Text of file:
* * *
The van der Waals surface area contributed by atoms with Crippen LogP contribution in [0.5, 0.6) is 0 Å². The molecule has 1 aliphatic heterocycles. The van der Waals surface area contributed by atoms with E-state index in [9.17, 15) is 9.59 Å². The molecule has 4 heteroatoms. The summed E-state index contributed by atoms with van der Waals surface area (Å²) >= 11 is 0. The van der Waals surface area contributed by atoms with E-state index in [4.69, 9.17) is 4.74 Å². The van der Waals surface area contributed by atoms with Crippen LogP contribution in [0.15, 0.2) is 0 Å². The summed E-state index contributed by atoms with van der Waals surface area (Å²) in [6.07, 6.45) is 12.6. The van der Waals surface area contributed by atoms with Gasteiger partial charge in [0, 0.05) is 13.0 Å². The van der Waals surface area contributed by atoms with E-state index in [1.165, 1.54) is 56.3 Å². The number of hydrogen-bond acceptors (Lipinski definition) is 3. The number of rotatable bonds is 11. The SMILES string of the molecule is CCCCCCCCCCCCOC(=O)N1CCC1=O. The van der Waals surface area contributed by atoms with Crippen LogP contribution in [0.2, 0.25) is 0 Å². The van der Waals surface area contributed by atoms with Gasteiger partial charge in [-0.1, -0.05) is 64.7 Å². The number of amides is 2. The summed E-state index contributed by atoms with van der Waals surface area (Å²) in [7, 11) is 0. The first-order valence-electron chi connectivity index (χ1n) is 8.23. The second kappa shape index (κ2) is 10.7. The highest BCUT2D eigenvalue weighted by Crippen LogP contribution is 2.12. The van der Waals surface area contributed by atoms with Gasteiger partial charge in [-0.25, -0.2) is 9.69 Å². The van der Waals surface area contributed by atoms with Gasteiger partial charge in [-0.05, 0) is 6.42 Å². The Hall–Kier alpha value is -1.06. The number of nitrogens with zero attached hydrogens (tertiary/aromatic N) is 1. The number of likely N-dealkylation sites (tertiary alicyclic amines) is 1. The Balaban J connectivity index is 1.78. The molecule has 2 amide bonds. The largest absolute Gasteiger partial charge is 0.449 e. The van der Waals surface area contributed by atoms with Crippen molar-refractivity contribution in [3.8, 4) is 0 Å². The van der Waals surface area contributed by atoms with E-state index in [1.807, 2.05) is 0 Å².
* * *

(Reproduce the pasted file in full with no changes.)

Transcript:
The van der Waals surface area contributed by atoms with Crippen LogP contribution in [0.5, 0.6) is 0 Å². The molecule has 1 aliphatic heterocycles. The van der Waals surface area contributed by atoms with E-state index in [9.17, 15) is 9.59 Å². The molecule has 4 heteroatoms. The summed E-state index contributed by atoms with van der Waals surface area (Å²) >= 11 is 0. The van der Waals surface area contributed by atoms with E-state index in [4.69, 9.17) is 4.74 Å². The van der Waals surface area contributed by atoms with Crippen LogP contribution in [0.15, 0.2) is 0 Å². The summed E-state index contributed by atoms with van der Waals surface area (Å²) in [6.07, 6.45) is 12.6. The van der Waals surface area contributed by atoms with Gasteiger partial charge in [0, 0.05) is 13.0 Å². The van der Waals surface area contributed by atoms with E-state index in [1.165, 1.54) is 56.3 Å². The number of hydrogen-bond acceptors (Lipinski definition) is 3. The number of rotatable bonds is 11. The SMILES string of the molecule is CCCCCCCCCCCCOC(=O)N1CCC1=O. The van der Waals surface area contributed by atoms with Crippen LogP contribution in [0.2, 0.25) is 0 Å². The van der Waals surface area contributed by atoms with Gasteiger partial charge in [-0.1, -0.05) is 64.7 Å². The number of amides is 2. The summed E-state index contributed by atoms with van der Waals surface area (Å²) in [7, 11) is 0. The first-order valence-electron chi connectivity index (χ1n) is 8.23. The second kappa shape index (κ2) is 10.7. The highest BCUT2D eigenvalue weighted by Crippen LogP contribution is 2.12. The van der Waals surface area contributed by atoms with Gasteiger partial charge in [-0.25, -0.2) is 9.69 Å². The van der Waals surface area contributed by atoms with Gasteiger partial charge in [-0.05, 0) is 6.42 Å². The Hall–Kier alpha value is -1.06. The number of nitrogens with zero attached hydrogens (tertiary/aromatic N) is 1. The number of likely N-dealkylation sites (tertiary alicyclic amines) is 1. The Balaban J connectivity index is 1.78. The molecule has 2 amide bonds. The largest absolute Gasteiger partial charge is 0.449 e. The van der Waals surface area contributed by atoms with Crippen molar-refractivity contribution in [3.8, 4) is 0 Å². The van der Waals surface area contributed by atoms with E-state index in [1.807, 2.05) is 0 Å².